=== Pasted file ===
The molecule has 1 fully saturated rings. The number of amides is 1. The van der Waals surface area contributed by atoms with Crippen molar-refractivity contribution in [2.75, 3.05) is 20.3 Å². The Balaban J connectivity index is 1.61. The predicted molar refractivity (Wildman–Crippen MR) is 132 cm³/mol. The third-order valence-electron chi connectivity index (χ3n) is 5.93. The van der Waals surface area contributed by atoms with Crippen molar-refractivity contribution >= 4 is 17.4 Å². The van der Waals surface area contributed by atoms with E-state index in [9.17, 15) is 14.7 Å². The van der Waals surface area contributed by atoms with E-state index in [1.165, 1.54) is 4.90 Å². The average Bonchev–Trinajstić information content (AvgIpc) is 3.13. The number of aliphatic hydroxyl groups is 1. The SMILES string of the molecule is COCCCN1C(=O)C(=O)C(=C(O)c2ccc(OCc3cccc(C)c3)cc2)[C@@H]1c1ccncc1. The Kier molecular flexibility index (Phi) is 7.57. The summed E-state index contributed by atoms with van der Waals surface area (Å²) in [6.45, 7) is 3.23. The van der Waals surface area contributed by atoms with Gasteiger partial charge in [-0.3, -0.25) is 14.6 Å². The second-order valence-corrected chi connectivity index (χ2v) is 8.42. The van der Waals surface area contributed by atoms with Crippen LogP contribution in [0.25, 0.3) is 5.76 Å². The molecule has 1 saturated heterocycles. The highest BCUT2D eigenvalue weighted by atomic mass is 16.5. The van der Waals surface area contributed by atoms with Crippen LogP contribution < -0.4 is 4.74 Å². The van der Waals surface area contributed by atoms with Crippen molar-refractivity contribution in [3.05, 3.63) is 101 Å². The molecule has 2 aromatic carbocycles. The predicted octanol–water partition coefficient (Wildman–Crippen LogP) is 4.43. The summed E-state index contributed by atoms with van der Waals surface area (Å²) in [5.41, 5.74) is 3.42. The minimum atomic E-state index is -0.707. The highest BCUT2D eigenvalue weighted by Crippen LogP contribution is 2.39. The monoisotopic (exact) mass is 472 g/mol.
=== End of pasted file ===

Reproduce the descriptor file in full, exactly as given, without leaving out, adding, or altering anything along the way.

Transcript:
The molecule has 1 fully saturated rings. The number of amides is 1. The van der Waals surface area contributed by atoms with Crippen molar-refractivity contribution in [2.75, 3.05) is 20.3 Å². The Balaban J connectivity index is 1.61. The predicted molar refractivity (Wildman–Crippen MR) is 132 cm³/mol. The third-order valence-electron chi connectivity index (χ3n) is 5.93. The van der Waals surface area contributed by atoms with Crippen molar-refractivity contribution >= 4 is 17.4 Å². The van der Waals surface area contributed by atoms with E-state index in [9.17, 15) is 14.7 Å². The van der Waals surface area contributed by atoms with E-state index in [1.165, 1.54) is 4.90 Å². The average Bonchev–Trinajstić information content (AvgIpc) is 3.13. The number of aliphatic hydroxyl groups is 1. The SMILES string of the molecule is COCCCN1C(=O)C(=O)C(=C(O)c2ccc(OCc3cccc(C)c3)cc2)[C@@H]1c1ccncc1. The Kier molecular flexibility index (Phi) is 7.57. The summed E-state index contributed by atoms with van der Waals surface area (Å²) in [6.45, 7) is 3.23. The van der Waals surface area contributed by atoms with Gasteiger partial charge in [-0.3, -0.25) is 14.6 Å². The second-order valence-corrected chi connectivity index (χ2v) is 8.42. The van der Waals surface area contributed by atoms with Crippen LogP contribution in [0.25, 0.3) is 5.76 Å². The molecule has 1 saturated heterocycles. The highest BCUT2D eigenvalue weighted by atomic mass is 16.5. The van der Waals surface area contributed by atoms with Crippen LogP contribution < -0.4 is 4.74 Å². The van der Waals surface area contributed by atoms with Crippen molar-refractivity contribution in [3.05, 3.63) is 101 Å². The molecule has 2 aromatic carbocycles. The predicted octanol–water partition coefficient (Wildman–Crippen LogP) is 4.43. The summed E-state index contributed by atoms with van der Waals surface area (Å²) in [5.41, 5.74) is 3.42. The minimum atomic E-state index is -0.707. The highest BCUT2D eigenvalue weighted by Crippen LogP contribution is 2.39. The monoisotopic (exact) mass is 472 g/mol.